From School Library Journal
Gr 7-10–College-bound Wendy Anderson, 16, and GED-seeking Hakiam Powell, 17, both African Americans, meet at an inner-city Philadelphia community center where Wendy volunteers as a tutor. Living and going to school in an upscale white suburb, she has felt the sting of prejudice and challenges her condescending father's attitude toward his past and his race. Hakiam has drifted from foster care in Cincinnati to his cousin's apartment where he is stuck taking care of her baby. Despite the teens' vastly different backgrounds and aspirations, a tentative romance begins. Wendy's intelligence, personal goals, persistence, and genuine concern for the baby's welfare ultimately motivate Hakiam to find a job, a safe home, and the willpower to study for his GED. Issues of prejudice, socioeconomic disparities, and family conflict are presented in this engaging story. Wendy's biased father and Hakiam's negligent cousin offer provocative profiles in parenting. Although the teens glide a bit too confidently in and out of each other's homes and neighborhoods, readers will savor the saucy verbal sparring between them, the star-crossed contrast in their backgrounds, and the upbeat ending.–Gerry Larson, Durham School of the Arts, NC . (c) Copyright 2010. Library Journals LLC, a wholly owned subsidiary of Media Source, Inc. No redistribution permitted.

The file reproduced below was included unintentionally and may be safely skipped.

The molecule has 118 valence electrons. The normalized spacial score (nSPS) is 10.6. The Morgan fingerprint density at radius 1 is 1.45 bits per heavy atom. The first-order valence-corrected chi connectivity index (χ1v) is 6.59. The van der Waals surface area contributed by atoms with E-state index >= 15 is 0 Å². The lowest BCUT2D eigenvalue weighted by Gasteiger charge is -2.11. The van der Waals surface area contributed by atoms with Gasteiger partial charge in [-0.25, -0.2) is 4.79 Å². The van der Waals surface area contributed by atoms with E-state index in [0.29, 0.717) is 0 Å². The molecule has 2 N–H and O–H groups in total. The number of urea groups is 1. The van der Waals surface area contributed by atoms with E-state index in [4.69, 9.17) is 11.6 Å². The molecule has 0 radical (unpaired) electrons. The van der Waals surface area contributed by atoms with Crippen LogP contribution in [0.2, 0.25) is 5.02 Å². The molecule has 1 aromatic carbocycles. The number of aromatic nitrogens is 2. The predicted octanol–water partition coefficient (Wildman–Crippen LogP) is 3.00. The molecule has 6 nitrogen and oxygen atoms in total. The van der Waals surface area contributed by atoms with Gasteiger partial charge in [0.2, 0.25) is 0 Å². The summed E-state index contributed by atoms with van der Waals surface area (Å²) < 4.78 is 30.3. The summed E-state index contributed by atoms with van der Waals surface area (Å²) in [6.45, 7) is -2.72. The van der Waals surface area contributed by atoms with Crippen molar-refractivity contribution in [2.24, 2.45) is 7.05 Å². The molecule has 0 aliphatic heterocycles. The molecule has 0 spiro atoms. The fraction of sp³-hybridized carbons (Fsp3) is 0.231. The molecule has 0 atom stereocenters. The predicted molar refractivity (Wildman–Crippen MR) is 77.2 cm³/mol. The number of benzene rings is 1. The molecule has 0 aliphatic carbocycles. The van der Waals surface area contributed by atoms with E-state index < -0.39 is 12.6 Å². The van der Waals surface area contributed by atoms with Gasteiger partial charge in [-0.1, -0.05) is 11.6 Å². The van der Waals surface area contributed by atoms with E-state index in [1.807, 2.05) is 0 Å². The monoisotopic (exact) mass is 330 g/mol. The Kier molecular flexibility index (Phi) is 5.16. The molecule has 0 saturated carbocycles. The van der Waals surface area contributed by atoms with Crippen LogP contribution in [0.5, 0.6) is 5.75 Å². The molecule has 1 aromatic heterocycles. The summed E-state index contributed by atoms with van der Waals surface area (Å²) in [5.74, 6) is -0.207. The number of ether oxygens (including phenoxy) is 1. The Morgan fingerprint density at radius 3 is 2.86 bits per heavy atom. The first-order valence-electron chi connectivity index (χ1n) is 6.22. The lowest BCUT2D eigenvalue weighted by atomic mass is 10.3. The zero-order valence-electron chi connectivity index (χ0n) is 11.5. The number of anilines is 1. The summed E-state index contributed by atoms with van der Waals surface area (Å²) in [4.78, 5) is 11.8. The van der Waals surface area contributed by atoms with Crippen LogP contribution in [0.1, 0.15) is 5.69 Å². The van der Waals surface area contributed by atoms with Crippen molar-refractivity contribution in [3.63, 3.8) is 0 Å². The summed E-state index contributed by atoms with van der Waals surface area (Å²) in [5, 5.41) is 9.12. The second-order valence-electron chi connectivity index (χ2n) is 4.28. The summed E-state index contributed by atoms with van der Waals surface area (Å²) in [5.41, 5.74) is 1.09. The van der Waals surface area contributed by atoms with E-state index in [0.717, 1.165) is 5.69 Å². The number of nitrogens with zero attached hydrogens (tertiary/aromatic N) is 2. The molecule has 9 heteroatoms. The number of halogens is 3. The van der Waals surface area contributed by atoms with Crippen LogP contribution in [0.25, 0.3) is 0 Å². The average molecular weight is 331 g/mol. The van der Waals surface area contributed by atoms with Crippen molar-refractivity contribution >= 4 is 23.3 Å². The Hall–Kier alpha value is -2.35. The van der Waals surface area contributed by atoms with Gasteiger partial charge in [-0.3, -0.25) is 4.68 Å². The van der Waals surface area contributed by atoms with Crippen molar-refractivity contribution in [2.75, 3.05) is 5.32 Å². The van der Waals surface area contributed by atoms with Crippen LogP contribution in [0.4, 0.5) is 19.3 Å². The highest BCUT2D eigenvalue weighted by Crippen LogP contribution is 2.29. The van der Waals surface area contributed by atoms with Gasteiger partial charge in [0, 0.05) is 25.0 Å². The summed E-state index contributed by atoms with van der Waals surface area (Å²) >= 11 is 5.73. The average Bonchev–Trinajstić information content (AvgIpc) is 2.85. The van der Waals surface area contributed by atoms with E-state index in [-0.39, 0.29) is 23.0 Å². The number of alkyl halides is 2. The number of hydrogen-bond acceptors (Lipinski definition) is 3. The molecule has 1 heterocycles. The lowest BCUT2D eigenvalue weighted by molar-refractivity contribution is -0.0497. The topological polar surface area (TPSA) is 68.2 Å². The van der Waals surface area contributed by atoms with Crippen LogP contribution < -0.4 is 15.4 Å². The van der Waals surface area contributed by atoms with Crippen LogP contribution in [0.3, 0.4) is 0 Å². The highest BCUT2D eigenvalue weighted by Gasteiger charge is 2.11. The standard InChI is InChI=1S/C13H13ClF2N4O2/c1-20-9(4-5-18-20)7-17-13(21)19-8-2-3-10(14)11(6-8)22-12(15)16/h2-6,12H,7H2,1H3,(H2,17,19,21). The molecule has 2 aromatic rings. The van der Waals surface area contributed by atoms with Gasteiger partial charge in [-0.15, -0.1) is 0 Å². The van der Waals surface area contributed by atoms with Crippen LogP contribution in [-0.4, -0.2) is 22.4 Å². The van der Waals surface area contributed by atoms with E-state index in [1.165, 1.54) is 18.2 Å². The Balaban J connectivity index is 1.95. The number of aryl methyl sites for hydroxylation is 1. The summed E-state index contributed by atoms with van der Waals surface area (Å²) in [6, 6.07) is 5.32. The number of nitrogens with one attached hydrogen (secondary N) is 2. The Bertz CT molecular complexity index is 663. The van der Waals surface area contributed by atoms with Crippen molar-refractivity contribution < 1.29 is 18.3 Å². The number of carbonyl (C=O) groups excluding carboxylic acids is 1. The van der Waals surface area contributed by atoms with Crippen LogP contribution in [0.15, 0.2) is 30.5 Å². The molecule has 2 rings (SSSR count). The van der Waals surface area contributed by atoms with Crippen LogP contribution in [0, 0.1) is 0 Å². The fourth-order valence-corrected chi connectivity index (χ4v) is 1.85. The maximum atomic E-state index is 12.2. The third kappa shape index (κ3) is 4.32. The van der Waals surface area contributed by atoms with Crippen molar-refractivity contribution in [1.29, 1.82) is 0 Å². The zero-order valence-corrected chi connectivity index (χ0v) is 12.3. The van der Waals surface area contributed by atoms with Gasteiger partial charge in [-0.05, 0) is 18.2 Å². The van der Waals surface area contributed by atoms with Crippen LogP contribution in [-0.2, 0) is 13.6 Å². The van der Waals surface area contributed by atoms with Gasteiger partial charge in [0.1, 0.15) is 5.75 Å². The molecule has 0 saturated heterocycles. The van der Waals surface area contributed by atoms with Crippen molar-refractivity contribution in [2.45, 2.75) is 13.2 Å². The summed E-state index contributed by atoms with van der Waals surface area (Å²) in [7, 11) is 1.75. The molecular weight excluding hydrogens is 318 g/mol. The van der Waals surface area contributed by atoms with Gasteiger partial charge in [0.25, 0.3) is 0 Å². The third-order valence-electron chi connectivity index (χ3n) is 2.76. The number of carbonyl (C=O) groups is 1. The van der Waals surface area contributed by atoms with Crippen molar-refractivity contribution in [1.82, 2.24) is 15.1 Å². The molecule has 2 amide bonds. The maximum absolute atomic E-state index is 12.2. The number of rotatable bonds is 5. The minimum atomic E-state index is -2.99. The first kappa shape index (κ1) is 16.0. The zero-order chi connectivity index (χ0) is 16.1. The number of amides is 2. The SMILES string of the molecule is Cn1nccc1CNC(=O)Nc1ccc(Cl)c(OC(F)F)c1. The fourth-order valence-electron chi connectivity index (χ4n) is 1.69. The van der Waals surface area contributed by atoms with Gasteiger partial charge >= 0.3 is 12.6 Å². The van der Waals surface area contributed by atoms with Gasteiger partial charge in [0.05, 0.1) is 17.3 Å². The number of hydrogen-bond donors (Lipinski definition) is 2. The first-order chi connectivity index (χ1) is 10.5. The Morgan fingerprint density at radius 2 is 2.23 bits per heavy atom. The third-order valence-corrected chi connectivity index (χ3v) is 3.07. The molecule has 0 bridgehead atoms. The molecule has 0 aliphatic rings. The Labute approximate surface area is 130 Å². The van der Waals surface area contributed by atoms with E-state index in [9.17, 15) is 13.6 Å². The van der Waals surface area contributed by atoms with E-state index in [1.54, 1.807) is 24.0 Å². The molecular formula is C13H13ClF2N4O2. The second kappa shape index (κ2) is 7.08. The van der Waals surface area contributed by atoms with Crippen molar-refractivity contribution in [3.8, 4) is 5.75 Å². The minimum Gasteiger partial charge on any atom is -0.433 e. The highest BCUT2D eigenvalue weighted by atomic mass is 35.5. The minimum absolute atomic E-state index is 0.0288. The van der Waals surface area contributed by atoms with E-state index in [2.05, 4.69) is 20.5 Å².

Wendy and Hakiam’s problems couldn’t be more different. Sixteen-year-old Wendy spars with her father over her desire to attend a historically black college, while 17-year-old Hakiam struggles in his GED class and can’t seem to take advantage of his fresh start. She lives in a mostly white suburb of Philadelphia, and he is living with his cousin and her new baby in the hood. The teens’ worlds collide in an inner-city tutoring center, where they spend more time studying each other than U.S. history. For those who connected with Whittenberg’s spunky heroine, Maine, in Sweet Thang (2006) and Hollywood and Maine (2009), this might be a disappointment. From Hakiam’s welfare mother of a cousin to Wendy’s father’s cartoonish racism/classism, there are plenty of archetypes to go around, and Whittenberg’s trademark witty dialogue feels out of place in such a hard-edged novel. However, Wendy bucks the norm of most “uptight priss” stereotypes by being enlightened and interested in her roots. Plus, the exploration of privileged middle-class blacks in comparison to the poor and disenfranchised population is a striking rarity in YA fiction. Grades 9-12. --Courtney Jones
--This text refers to an out of print or unavailable edition of this title.